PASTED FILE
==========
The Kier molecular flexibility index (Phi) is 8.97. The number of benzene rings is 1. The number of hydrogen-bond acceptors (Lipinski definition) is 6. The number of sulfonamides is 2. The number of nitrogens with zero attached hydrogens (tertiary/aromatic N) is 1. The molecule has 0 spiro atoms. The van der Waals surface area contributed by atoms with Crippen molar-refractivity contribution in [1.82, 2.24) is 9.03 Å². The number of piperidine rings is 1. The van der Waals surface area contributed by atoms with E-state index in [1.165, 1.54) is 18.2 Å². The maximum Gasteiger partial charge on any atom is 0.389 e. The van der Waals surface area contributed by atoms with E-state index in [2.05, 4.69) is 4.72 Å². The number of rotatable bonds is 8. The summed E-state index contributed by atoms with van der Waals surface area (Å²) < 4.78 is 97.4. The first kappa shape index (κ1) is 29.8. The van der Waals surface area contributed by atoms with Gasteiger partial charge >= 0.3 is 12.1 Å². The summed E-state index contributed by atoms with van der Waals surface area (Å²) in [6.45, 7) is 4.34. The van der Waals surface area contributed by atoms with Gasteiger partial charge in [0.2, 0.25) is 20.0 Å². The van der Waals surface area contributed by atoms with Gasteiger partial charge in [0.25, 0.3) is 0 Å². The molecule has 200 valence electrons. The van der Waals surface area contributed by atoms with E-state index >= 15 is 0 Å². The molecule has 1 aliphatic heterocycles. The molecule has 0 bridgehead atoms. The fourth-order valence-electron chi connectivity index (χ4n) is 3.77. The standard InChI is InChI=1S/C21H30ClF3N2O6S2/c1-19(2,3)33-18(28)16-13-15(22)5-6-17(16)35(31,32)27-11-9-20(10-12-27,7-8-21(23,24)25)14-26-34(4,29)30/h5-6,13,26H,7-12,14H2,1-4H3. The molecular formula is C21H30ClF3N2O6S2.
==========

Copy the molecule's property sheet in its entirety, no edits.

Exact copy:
The Kier molecular flexibility index (Phi) is 8.97. The number of benzene rings is 1. The number of hydrogen-bond acceptors (Lipinski definition) is 6. The number of sulfonamides is 2. The number of nitrogens with zero attached hydrogens (tertiary/aromatic N) is 1. The molecule has 0 spiro atoms. The van der Waals surface area contributed by atoms with Crippen molar-refractivity contribution in [1.82, 2.24) is 9.03 Å². The number of piperidine rings is 1. The van der Waals surface area contributed by atoms with E-state index in [1.165, 1.54) is 18.2 Å². The maximum Gasteiger partial charge on any atom is 0.389 e. The van der Waals surface area contributed by atoms with E-state index in [2.05, 4.69) is 4.72 Å². The number of rotatable bonds is 8. The summed E-state index contributed by atoms with van der Waals surface area (Å²) < 4.78 is 97.4. The first kappa shape index (κ1) is 29.8. The van der Waals surface area contributed by atoms with Gasteiger partial charge >= 0.3 is 12.1 Å². The summed E-state index contributed by atoms with van der Waals surface area (Å²) in [6.45, 7) is 4.34. The van der Waals surface area contributed by atoms with Gasteiger partial charge in [0.2, 0.25) is 20.0 Å². The van der Waals surface area contributed by atoms with Gasteiger partial charge in [0.25, 0.3) is 0 Å². The molecule has 200 valence electrons. The van der Waals surface area contributed by atoms with E-state index >= 15 is 0 Å². The molecule has 1 aliphatic heterocycles. The molecule has 0 bridgehead atoms. The fourth-order valence-electron chi connectivity index (χ4n) is 3.77. The standard InChI is InChI=1S/C21H30ClF3N2O6S2/c1-19(2,3)33-18(28)16-13-15(22)5-6-17(16)35(31,32)27-11-9-20(10-12-27,7-8-21(23,24)25)14-26-34(4,29)30/h5-6,13,26H,7-12,14H2,1-4H3. The molecular formula is C21H30ClF3N2O6S2.